She became a composition student of Carl Loewe, a composer famous for his hundreds of ballads with the reputation of the “Schubert of North Germany”. Carl was apparently very impressed with her talent and took it upon himself to nurture it. During this time she composed for everything from piano to full orchestra, and by 1847 she had written two of her symphonies and had them performed.

At this time in her life she moved to Berlin to continue her studies with other teachers: Adolph Bernhard Marx for fugue and counterpoint, and Wilhelm Wieprecht for instrumentation. During this time she performed publicly and published her work, and in April 1850 her instrumentation teacher Wieprecht gave a concert with his orchestra at the Royal Theatre performing solely her compositions.

Mayer was quite an anomaly for a woman of her era. Not marrying will have freed her from some conventional restraints, but nevertheless living alone in a flat in Berlin was unusual for a woman at the time. And though her brothers accompanied her, she nevertheless travelled and performed widely throughout Europe, again quite an unusual lifestyle. But most importantly, being able to access full professional orchestras to perform her work over such a period of time was almost unprecedented for a woman at this time, and it gave her the means and opportunity to keep composing on such a scale.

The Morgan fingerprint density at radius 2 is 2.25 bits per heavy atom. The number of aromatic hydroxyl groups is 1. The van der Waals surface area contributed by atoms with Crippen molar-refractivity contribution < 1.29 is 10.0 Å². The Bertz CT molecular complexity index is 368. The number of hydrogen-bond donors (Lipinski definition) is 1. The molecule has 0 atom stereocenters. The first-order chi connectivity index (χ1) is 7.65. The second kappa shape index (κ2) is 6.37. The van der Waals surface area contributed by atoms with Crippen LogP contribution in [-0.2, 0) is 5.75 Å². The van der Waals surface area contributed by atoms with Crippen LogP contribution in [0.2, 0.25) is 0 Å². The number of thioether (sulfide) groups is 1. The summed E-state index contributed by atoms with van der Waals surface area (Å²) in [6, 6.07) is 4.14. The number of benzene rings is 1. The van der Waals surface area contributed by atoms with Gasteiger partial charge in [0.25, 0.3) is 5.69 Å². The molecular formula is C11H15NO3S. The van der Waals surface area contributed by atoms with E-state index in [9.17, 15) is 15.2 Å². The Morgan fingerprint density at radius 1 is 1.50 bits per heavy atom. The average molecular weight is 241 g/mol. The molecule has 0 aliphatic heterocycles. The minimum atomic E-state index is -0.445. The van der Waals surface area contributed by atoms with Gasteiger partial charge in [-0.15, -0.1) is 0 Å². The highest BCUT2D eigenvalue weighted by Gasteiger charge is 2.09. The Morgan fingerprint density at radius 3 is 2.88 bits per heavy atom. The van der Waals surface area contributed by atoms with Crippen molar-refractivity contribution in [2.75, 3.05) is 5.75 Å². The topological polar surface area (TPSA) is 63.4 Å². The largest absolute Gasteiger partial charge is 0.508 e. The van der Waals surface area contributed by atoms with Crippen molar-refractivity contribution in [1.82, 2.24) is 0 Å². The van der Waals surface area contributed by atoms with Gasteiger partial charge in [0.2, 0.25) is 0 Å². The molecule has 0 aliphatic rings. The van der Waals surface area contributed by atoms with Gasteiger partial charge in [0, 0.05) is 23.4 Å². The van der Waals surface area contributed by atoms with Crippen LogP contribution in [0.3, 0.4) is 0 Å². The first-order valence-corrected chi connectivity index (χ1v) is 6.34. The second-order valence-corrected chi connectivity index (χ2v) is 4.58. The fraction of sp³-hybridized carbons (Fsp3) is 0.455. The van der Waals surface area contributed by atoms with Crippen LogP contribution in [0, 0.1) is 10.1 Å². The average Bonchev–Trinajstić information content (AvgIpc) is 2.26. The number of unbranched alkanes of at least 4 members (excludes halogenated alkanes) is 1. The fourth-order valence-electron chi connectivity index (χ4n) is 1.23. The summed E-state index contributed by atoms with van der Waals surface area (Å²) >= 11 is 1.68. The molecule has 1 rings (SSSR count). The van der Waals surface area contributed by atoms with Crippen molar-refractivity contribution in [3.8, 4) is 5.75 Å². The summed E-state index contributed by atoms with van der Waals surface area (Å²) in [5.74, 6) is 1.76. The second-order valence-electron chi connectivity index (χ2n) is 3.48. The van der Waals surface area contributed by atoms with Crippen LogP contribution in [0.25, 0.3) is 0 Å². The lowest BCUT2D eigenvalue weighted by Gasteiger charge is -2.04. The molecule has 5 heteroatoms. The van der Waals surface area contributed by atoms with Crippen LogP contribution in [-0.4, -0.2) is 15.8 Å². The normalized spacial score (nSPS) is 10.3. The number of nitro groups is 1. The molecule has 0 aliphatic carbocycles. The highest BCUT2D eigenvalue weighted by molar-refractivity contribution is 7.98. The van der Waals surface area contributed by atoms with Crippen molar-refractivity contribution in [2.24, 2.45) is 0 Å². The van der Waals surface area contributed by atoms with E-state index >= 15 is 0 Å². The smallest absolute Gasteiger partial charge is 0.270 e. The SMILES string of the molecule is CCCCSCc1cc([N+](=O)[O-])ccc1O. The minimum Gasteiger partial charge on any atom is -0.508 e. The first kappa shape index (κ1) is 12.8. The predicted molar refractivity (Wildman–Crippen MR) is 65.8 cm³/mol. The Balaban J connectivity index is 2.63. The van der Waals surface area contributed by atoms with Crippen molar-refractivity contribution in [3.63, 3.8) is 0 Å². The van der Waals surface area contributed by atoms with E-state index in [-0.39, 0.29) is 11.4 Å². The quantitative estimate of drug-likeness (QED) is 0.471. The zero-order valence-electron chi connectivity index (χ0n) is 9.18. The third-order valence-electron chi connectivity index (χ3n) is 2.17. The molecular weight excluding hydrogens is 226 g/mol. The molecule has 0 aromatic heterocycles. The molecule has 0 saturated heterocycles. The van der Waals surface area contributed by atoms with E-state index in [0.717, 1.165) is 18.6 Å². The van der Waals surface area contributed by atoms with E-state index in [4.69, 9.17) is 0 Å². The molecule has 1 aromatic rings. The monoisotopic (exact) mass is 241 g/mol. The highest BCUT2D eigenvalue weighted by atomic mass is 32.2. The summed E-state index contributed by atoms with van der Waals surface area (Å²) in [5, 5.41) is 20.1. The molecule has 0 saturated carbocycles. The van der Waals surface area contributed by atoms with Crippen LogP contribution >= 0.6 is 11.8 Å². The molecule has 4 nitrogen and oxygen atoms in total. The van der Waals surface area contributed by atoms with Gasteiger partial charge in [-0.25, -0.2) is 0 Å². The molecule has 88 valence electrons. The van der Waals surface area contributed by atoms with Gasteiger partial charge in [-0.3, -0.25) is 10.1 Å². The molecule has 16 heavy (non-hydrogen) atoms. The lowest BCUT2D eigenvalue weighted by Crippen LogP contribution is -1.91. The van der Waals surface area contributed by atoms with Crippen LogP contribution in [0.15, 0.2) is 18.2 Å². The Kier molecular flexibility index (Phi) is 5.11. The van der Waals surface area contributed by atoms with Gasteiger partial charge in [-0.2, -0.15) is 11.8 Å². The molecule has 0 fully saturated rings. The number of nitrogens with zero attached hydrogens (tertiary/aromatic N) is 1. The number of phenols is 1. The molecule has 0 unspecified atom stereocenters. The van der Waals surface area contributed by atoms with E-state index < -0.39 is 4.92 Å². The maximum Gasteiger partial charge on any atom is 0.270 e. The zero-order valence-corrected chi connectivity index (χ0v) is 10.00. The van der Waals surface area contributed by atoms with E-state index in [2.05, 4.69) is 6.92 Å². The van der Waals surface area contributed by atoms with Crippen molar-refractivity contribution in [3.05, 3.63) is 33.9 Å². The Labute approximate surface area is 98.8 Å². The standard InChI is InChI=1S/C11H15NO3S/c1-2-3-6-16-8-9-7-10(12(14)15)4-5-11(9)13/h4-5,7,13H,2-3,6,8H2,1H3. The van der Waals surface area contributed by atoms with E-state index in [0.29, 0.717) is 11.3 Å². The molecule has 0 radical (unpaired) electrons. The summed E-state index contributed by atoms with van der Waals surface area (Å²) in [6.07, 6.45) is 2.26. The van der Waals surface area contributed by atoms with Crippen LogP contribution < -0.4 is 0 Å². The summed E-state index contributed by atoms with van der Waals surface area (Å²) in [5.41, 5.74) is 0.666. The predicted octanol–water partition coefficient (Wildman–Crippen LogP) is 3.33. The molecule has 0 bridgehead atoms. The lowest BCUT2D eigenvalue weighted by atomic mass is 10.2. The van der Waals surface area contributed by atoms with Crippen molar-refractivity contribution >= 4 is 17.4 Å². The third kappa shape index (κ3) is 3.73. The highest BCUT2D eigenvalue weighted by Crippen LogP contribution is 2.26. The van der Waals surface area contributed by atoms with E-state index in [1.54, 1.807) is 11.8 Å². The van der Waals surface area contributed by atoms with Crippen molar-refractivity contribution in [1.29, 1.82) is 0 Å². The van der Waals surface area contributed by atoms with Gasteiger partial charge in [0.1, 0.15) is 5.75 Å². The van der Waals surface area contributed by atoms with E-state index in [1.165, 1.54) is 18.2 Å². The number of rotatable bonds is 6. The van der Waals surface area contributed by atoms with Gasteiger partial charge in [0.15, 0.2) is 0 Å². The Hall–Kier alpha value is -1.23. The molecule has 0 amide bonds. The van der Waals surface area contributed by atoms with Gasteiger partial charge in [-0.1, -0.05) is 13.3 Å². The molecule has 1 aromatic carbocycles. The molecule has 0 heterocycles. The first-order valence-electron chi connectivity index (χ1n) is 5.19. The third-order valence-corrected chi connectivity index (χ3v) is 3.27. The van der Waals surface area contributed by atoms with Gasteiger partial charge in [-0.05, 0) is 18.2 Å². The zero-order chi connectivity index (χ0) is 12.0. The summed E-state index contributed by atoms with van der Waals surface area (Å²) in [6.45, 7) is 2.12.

Mayer’s musical development can be charted through her works, from her output in earlier periods reflecting a classical Vienna style, to later pieces that show strong romantic era influences. Her symphonies are bold and confident, and usually involve multi-layered rhythmic complexity and multiple shifts in tonality. The drama and passion in her music is as apparent as anything else written in this era, and she deserves to be programmed far more frequently. And with that we leave you with this gorgeous symphony: